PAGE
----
Dose-response relationship: in study of >2000 patients with type 2 DM, linear relationship observed between amount of exercise performed and reduction in total CVD and mortality; most active patients with CAD have greatest documented regression (by coronary angiography) in response to exercise; in patients with stable CHD, exercise program reduced events and more cost effective than percutaneous coronary intervention; exercise associated with 25% reduction in risk (as powerful as any pharmacologic therapy)
Mechanisms of benefits: exercise has antiatherosclerotic, psychologic, antithrombotic, anti-ischemic, and antiarrhythmic benefits; myocardium — in patients with CAD, regular activity improves supply-demand mismatch, improves efficiency of coronary blood flow, and alters ischemic threshold; inflammation — exercise affects inflammatory markers (eg, C-reactive protein, cellular adhesion molecules, granulocyte-macrophage colony-stimulating factor, monocyte chemoattractant protein-1); exercise among best antioxidant and anti-inflammatory therapies available; vascular — exercise promotes lamina shear, which increases nitric oxide (NO) and reduces oxidative stress; exercise induces NO synthase production by endothelial cells, improves endothelial cell function and smooth muscle cell relaxation, and promotes repair mechanisms through induction of endothelial progenitor cells
CV Care of Athletes
Physiologic adaptations in athletes: to strength training — concentric hypertrophy (produces pressure overload on heart); to endurance — dilation (directed at volume overload)
Sudden cardiac death: in collegiate athletes, risk 1 in 45,000; higher in men, black men, and male basketball players, in whom risk 1 in 7000; in marathon runners, risk 0.54 in 100,000; risk higher in male runners, and highest near end of marathon; causes — in marathoners, occult CVD, CHD, and hypertrophic cardiomyopathy (HCM); in young athletes in US, primary cause HCM, followed by coronary anomalies and myocarditis
Imaging: distinguishing normal adaptation to exercise from pathology challenging; heart of athlete typically enlarges in symmetric fashion, with modest dilation; diastolic dysfunction observed only in diseased hearts (not in athletes)
Screening athletes: recommendations different in US and Europe; US — take detailed history, including questions about chest pain, dyspnea on exertion, syncope, family history of unexplained, early sudden death, HCM, and CHD; perform physical examination, including BP in both arms; electrocardiography (ECG) not routinely recommended for athletes; Europe — routine ECG recommended; arrhythmogenic right ventricular (RV) dysplasia primary reason for sudden death in Italian athletes; typical ECG abnormalities in athletes first-degree atrioventricular block and RV conduction delay; isolated left ventricular hypertrophy by voltage on ECG normal variant in athletes (does not require follow-up echocardiography); in US, economic concerns (costs of, eg, screening many people, false-positive results that prompt more tests) limit use of ECG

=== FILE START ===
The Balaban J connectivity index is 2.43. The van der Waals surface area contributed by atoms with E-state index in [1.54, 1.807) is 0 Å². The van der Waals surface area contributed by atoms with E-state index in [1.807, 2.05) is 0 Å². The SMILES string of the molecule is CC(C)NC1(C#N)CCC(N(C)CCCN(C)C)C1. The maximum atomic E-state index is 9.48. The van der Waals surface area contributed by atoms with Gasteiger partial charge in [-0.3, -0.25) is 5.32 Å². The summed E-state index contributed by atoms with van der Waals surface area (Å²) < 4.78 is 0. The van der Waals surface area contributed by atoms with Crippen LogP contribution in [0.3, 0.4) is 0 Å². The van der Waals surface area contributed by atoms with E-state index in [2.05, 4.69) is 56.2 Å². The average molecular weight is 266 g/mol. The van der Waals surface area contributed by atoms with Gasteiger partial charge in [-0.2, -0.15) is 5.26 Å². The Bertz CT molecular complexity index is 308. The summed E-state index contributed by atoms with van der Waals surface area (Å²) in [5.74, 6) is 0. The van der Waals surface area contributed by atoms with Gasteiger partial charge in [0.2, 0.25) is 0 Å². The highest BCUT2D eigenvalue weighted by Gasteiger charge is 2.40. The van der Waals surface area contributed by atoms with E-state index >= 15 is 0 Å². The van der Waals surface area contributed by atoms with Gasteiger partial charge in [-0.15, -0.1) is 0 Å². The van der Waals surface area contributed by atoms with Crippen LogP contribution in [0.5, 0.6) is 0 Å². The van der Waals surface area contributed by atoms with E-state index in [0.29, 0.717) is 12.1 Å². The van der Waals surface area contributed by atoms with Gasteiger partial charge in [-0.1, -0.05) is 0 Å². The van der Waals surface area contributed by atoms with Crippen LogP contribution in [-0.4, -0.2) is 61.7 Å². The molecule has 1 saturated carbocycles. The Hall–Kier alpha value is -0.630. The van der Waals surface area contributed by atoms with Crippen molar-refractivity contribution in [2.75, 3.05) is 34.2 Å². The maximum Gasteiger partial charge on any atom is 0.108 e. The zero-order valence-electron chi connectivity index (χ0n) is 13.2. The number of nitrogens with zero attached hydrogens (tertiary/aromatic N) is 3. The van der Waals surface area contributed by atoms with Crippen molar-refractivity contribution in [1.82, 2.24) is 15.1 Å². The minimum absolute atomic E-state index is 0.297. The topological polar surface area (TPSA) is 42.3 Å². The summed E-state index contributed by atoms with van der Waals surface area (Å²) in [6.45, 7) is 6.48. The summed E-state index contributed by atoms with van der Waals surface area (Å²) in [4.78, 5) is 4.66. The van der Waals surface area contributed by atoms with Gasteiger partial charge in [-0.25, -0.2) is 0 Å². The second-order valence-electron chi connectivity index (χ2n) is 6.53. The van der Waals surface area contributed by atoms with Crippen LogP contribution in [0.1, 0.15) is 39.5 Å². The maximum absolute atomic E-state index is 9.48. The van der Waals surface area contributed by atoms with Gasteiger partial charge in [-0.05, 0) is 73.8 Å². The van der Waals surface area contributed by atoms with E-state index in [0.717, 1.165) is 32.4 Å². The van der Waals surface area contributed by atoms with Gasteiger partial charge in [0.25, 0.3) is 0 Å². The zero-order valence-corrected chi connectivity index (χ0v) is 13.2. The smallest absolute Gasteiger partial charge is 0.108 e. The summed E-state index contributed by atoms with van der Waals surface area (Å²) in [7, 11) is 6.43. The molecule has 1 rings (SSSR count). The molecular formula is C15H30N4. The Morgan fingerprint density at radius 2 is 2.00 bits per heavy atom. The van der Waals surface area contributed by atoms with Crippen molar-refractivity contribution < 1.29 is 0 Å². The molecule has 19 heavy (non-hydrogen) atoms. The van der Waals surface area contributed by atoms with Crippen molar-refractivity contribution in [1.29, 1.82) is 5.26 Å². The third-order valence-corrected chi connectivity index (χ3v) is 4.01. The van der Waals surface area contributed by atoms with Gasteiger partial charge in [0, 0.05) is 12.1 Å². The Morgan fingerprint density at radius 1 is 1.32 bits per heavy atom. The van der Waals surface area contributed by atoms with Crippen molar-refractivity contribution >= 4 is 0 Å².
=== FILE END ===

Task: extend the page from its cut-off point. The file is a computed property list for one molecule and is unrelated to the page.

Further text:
Public health: avoiding term “exercise” helpful; instead, have patients focus on increasing activity by walking with family or dog; find ways to make healthy choices easy; CV benefit conferred by standing, treadmill desks, bike lanes, walking paths, and helpful signage; changes require help of communities, schools, and churches; investment in comprehensive community-based prevention, worksite wellness, and bicycle and pedestrian trails cost effective
Other benefits of exercise: reduced risk for HTN, DM, cancer, injuries, falls, depression, and loss of cognition
Drs. Wenger and Sperling were recorded at Eleventh Annual Cardiovascular Disease Prevention International Symposium, presented by Baptist Health South Florida, and held February 14-17, 2013, in Miami Beach, FL. For information on future CME programs presented by Baptist Health South Florida, please call 786-596-2398, or visit their website at baptisthealth.net/en/physicians/Pages/Continuing-Medical-Education.aspx. The Audio-Digest Foundation thanks the speakers and Baptist Health South Florida for their cooperation in the production of this program.